Small island mentality

Originally published on http://www.onlineopinion.com.au 

Australia is sometimes criticised as having a “small island” mentality; despite spanning over 7 million kilometres and hosting a population of over 22 million people. Australian politics since the Howard era has been characterised by a reluctance to embrace change, a fear of Australia’s ever-vulnerable borders being breached and a reluctance to let go of the coal-mining, land-dependent image of the Aussie battler.

Despite students and the unemployed emerging from the Global Financial Crisis with $900 worth of stimulating spending money and the rest of the continent left relatively unscathed, Australia hangs on to the “times are tough” mentality – responding with hysteria to pricing carbon, hysteria to asylum seekers travelling by boat and slowly shifting denial to the realities of climate change.

Globally, Australia is comparatively doing fine. We don’t have thousands packed in protest in one of our busiest streets. Nor do we have unemployment at a devastating 9%. We don’t have widespread unease and violence, nor do we have an immanent fresh water crisis with no long term solution.

But, our small island mentality, compassionless politics and aversion to change may lead us head first into runaway climate change and all the humanitarian, social and economic problems it poses if we don’t pull our head out of the sand and recognise our global responsibilities.

Loose money, inflation and government debt have been the buzz-words of the late 2000s. But, whilst Iceland, Ireland, Spain, Britain, the US, Greece and Portugal have been classified as ‘crisis-countries,’ Australia “was singular amongst developed countries to avoid the global recession, which allowed the country a continued run on its record 17 years of consecutive economic growth,” according to the Australian Business Journal.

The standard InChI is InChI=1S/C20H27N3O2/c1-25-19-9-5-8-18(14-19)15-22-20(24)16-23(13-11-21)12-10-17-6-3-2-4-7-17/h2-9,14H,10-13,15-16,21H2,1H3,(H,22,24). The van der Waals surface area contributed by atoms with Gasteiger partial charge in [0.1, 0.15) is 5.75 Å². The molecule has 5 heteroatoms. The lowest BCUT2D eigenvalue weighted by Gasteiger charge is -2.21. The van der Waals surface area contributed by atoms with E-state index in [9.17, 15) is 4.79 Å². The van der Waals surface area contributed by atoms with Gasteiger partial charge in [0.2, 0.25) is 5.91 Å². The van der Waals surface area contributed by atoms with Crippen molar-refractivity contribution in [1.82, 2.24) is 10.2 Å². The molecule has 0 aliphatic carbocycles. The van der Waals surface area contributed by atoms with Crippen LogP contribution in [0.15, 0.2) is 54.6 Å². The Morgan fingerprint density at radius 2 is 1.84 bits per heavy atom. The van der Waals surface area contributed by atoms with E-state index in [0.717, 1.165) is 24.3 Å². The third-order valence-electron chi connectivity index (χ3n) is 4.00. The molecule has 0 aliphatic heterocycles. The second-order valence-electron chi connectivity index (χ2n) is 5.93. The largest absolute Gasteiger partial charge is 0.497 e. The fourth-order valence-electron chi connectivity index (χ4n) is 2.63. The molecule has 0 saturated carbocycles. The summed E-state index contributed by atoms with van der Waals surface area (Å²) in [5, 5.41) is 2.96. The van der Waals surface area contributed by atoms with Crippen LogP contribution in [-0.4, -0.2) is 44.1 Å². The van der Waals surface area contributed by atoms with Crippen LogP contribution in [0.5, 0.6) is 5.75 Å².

Despite this apparent prosperity, the biggest news story to date has been the cataclysmic potential for the Clean Energy Future Package (so called “carbon tax”) to sabotage Australia’s economy, impoverish Australian families and destroy the Australian resource industries – if you were to believe the Murdoch Press. Until two weeks ago when the Clean Energy Future Package passed through the Senate and became law, the mainstream media was dominated by the likes of radio shock jock Allan Jones’ climate-science denial and dubious political commentary.

Sheer political perseverance, and one can only assume a sprinkle of common sense saw the legislation pass through the Senate and become enacted into law. The sky didn’t cave in, and no one has had to say “bye bye Australia” as ‘Lord’ Moncton predicted.

Amidst the hyperbole and sometimes-outright lies of the mainstream media, community groups, students, businesses, economists, doctors and teachers came together in support of positive change in Australia. Rallies of collectively 40 000 people and a year long community campaign in support of pricing pollution and transitioning towards renewables took place under the banner of Say Yes Australia. Despite the historical resistance to change and the fear-mongering generated by the Opposition and by vested-interest groups, this positive movement for progress and transformation gives hope that Australia might not go under with its heels dug in. But is it too little, too late?

The latest scientific research released by the International Energy Agency says we have only 5 years to avoid global temperature increases of 2 degrees, which would trigger unprecedented extreme weather events and volatility. Business as usual would result in warming of over 6 degrees – locking in dangerous climate change with no opportunity for mitigation.

It’s not too late, but there is more to be done. Australia is in an ideal position to shake off the small-island mentality and to embrace a transition to a renewable energy economy. The first step has already been taken – the pricing pollution legislation will incentivise big businesses to cut down their pollution, whilst proceeds made from the scheme can be invested in renewable industries to cut the cost of clean energy alternatives.